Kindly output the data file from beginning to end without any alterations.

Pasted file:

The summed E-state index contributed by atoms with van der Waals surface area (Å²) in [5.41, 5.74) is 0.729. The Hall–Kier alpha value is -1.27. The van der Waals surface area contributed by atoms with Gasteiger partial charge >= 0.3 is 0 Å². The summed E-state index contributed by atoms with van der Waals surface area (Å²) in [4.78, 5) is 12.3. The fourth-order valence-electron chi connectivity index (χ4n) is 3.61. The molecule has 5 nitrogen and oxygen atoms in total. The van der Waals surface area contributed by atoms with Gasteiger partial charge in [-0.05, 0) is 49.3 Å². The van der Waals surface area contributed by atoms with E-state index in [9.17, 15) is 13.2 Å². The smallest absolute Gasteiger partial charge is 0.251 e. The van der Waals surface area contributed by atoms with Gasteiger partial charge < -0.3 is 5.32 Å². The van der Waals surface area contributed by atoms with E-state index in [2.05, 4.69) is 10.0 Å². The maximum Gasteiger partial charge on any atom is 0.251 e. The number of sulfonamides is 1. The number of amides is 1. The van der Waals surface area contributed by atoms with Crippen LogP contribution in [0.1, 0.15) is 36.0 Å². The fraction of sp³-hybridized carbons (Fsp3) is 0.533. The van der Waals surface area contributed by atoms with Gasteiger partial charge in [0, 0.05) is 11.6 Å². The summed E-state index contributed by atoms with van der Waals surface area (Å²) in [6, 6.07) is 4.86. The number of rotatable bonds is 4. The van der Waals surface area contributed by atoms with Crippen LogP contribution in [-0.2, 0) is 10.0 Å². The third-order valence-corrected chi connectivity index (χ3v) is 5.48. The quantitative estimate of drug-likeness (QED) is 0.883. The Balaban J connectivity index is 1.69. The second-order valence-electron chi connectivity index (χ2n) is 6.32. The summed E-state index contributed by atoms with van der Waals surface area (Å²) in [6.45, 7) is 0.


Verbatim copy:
The summed E-state index contributed by atoms with van der Waals surface area (Å²) in [5.41, 5.74) is 0.729. The Hall–Kier alpha value is -1.27. The van der Waals surface area contributed by atoms with Gasteiger partial charge >= 0.3 is 0 Å². The summed E-state index contributed by atoms with van der Waals surface area (Å²) in [4.78, 5) is 12.3. The fourth-order valence-electron chi connectivity index (χ4n) is 3.61. The molecule has 5 nitrogen and oxygen atoms in total. The van der Waals surface area contributed by atoms with Gasteiger partial charge in [-0.05, 0) is 49.3 Å². The van der Waals surface area contributed by atoms with E-state index in [9.17, 15) is 13.2 Å². The smallest absolute Gasteiger partial charge is 0.251 e. The van der Waals surface area contributed by atoms with Gasteiger partial charge < -0.3 is 5.32 Å². The van der Waals surface area contributed by atoms with E-state index in [2.05, 4.69) is 10.0 Å². The maximum Gasteiger partial charge on any atom is 0.251 e. The number of sulfonamides is 1. The number of amides is 1. The van der Waals surface area contributed by atoms with Crippen LogP contribution in [0.1, 0.15) is 36.0 Å². The fraction of sp³-hybridized carbons (Fsp3) is 0.533. The van der Waals surface area contributed by atoms with Gasteiger partial charge in [0, 0.05) is 11.6 Å². The summed E-state index contributed by atoms with van der Waals surface area (Å²) in [6, 6.07) is 4.86. The number of rotatable bonds is 4. The van der Waals surface area contributed by atoms with Crippen LogP contribution in [-0.2, 0) is 10.0 Å². The third-order valence-corrected chi connectivity index (χ3v) is 5.48. The quantitative estimate of drug-likeness (QED) is 0.883. The Balaban J connectivity index is 1.69. The second-order valence-electron chi connectivity index (χ2n) is 6.32. The summed E-state index contributed by atoms with van der Waals surface area (Å²) in [6.45, 7) is 0.